Maury Chaykin died this week on his 61st birthday. Some obits called him a character actor. It’s basically a film-TV term — where Maury mostly worked — as opposed to star. Another term is supporting actor versus leading man. It’s a shame he didn’t do more stage work, where physical typing isn’t as great. I once wrote a play on the Montreal Canadiens; a sports type who met the actor cast as Rocket Richard said, “You can’t have a fat Rocket!” But you can and we did. Maury was a beautiful guy in his prime but not a typical movie lead; yet he’d have made a great Lear or Prospero. Asked by Jian Ghomeshi for a role he felt he’d nailed, Maury joked, “Hamlet,” making you think it may have been on his wish list. He’d have enlarged our notion of the part, especially with the touch of madness he always brought.

More than a touch, really, it was unmissable. But a light madness, or a normal, sane kind, that you’d be crazy not to have a bit of. It wasn’t a manic or dangerous crazy, the sort that Jack Nicholson does at the high end and many others at the low end. Maury’s madness was moving and ethereal, as if he knew something, saw too far, sensed the horizon of vulnerability, mortality, nullity — whatever — that surrounds us all, and not just in moments of high drama like imminent death but in the midst of “ordinary” life. Think of him in Dances with Wolves, as Kevin Costner heads for the frontier and Maury’s character intuits what will meet him there. We didn’t need the gunshot to indicate he’d killed himself; he was already clearly past that point.

Another actor who had it was Burt Lancaster. He looked at someone or the camera, and seemed to be looking beyond — he, too, knew something others did not. But Maury did it less flamboyantly, he didn’t need to press. I picture what Marlon Brando strove so hard for as the insane Colonel Kurtz in Apocalypse Now who gets to say, “The horror, the horror.” Yet, Maury conveyed that effortlessly, all the time, and somehow with compassion and humour, too. He had dual U.S.-Canadian citizenship but chose to live here while frequently working there. “Canada has been a buffer for my sanity,” he said.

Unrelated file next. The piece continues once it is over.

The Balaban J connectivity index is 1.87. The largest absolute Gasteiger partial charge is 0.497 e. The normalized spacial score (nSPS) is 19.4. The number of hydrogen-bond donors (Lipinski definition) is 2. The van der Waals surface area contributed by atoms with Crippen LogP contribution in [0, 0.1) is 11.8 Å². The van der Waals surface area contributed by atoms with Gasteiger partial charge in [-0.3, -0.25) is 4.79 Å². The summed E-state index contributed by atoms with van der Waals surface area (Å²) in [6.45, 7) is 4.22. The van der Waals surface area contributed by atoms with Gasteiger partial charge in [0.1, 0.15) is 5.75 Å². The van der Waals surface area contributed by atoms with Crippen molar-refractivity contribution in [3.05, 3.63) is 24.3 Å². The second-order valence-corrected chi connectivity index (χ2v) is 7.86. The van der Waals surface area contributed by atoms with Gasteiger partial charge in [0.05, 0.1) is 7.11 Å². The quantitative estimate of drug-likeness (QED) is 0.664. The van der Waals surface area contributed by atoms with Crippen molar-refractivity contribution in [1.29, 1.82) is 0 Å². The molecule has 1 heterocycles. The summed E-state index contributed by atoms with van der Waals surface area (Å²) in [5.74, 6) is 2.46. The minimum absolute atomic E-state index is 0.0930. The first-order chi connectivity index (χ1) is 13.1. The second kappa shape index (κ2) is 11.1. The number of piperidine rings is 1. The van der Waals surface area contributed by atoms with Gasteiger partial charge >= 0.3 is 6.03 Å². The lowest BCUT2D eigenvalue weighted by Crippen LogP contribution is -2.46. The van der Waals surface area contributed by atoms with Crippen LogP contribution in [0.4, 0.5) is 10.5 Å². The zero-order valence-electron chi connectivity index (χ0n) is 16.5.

He yearned for fame as all actors do, or must, in this era, along with almost everyone. When a huge billboard of his face for his Nero Wolfe series went up on Sunset Boulevard, he said: “I drive by it constantly, back and forth, back and forth.” But he’d have done so without being wholly captured by it, with that sense of distance he had a unique ability to convey. We recently talked about someone we knew who’d made a run at that kind of fame but fallen short and been humiliated in the process. “He wasn’t ever that famous,” he said with a sort of combined wonder and realism.

We knew each other in Toronto theatre long ago but came together lately as older dads with our first kids. I ran into him a few weeks ago on a patio; his daughter Rosie had just gone to camp. He described his own first job at a camp where he’d been unjustly fired. The kids went on strike for him — it was the Sixties, in the U.S. Under parent pressure, the owner offered his job back, but Maury held out for better terms. “It was my first negotiation!” he beamed, as if realizing it suddenly, although I know he’d told it before — which is the secret of acting: keeping it fresh through takes or performances. It may be the secret of the acting impulse in all of us: an ability to go back where you’ve been, plumb it deeper, milk its meaning further, finally get it right.

He said and implied nothing then about his painful illness and possible death, as his own life drew closer to the ineffable thing all his roles had suggested. He was highly verbal but in touch with essentials beyond and beneath the verbal. That’s just one reason he’s irreplaceable.


Rick Salutin

Rick Salutin is a Canadian novelist, playwright and critic. He is a strong advocate of left wing causes and writes a regular column in the Toronto Star.